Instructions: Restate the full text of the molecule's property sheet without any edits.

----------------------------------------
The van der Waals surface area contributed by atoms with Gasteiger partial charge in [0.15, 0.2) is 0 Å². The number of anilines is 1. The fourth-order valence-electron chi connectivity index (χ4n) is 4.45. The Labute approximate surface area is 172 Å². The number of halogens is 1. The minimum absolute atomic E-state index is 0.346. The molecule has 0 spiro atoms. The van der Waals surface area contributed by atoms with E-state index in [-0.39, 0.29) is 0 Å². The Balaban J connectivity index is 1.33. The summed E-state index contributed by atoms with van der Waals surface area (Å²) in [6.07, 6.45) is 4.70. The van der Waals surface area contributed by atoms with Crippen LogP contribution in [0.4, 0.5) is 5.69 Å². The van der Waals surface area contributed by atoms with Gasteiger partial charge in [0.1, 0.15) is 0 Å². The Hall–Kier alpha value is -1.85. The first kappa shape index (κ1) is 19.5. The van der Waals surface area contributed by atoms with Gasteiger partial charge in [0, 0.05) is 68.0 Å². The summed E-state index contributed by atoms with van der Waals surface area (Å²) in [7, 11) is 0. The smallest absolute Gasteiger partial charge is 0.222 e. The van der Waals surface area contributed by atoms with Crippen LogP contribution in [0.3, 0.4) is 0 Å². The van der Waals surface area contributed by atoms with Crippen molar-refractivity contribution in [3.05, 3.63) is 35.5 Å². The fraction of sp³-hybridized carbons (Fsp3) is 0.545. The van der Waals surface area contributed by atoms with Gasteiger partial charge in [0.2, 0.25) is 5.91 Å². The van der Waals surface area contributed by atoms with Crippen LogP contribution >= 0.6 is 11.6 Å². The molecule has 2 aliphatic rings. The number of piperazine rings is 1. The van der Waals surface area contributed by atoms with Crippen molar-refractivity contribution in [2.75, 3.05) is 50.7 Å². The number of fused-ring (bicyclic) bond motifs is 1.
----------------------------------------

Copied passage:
The van der Waals surface area contributed by atoms with Gasteiger partial charge in [0.15, 0.2) is 0 Å². The number of anilines is 1. The fourth-order valence-electron chi connectivity index (χ4n) is 4.45. The Labute approximate surface area is 172 Å². The number of halogens is 1. The minimum absolute atomic E-state index is 0.346. The molecule has 0 spiro atoms. The van der Waals surface area contributed by atoms with E-state index in [-0.39, 0.29) is 0 Å². The Balaban J connectivity index is 1.33. The summed E-state index contributed by atoms with van der Waals surface area (Å²) in [6.07, 6.45) is 4.70. The van der Waals surface area contributed by atoms with Crippen LogP contribution in [0.4, 0.5) is 5.69 Å². The van der Waals surface area contributed by atoms with Gasteiger partial charge in [0.1, 0.15) is 0 Å². The Hall–Kier alpha value is -1.85. The first kappa shape index (κ1) is 19.5. The van der Waals surface area contributed by atoms with Gasteiger partial charge in [0, 0.05) is 68.0 Å². The summed E-state index contributed by atoms with van der Waals surface area (Å²) in [7, 11) is 0. The smallest absolute Gasteiger partial charge is 0.222 e. The van der Waals surface area contributed by atoms with Crippen LogP contribution in [0.3, 0.4) is 0 Å². The van der Waals surface area contributed by atoms with Crippen molar-refractivity contribution in [3.05, 3.63) is 35.5 Å². The fraction of sp³-hybridized carbons (Fsp3) is 0.545. The van der Waals surface area contributed by atoms with Gasteiger partial charge in [0.2, 0.25) is 5.91 Å². The van der Waals surface area contributed by atoms with Crippen LogP contribution >= 0.6 is 11.6 Å². The molecule has 2 aliphatic rings. The number of piperazine rings is 1. The van der Waals surface area contributed by atoms with Crippen molar-refractivity contribution in [2.75, 3.05) is 50.7 Å². The number of fused-ring (bicyclic) bond motifs is 1.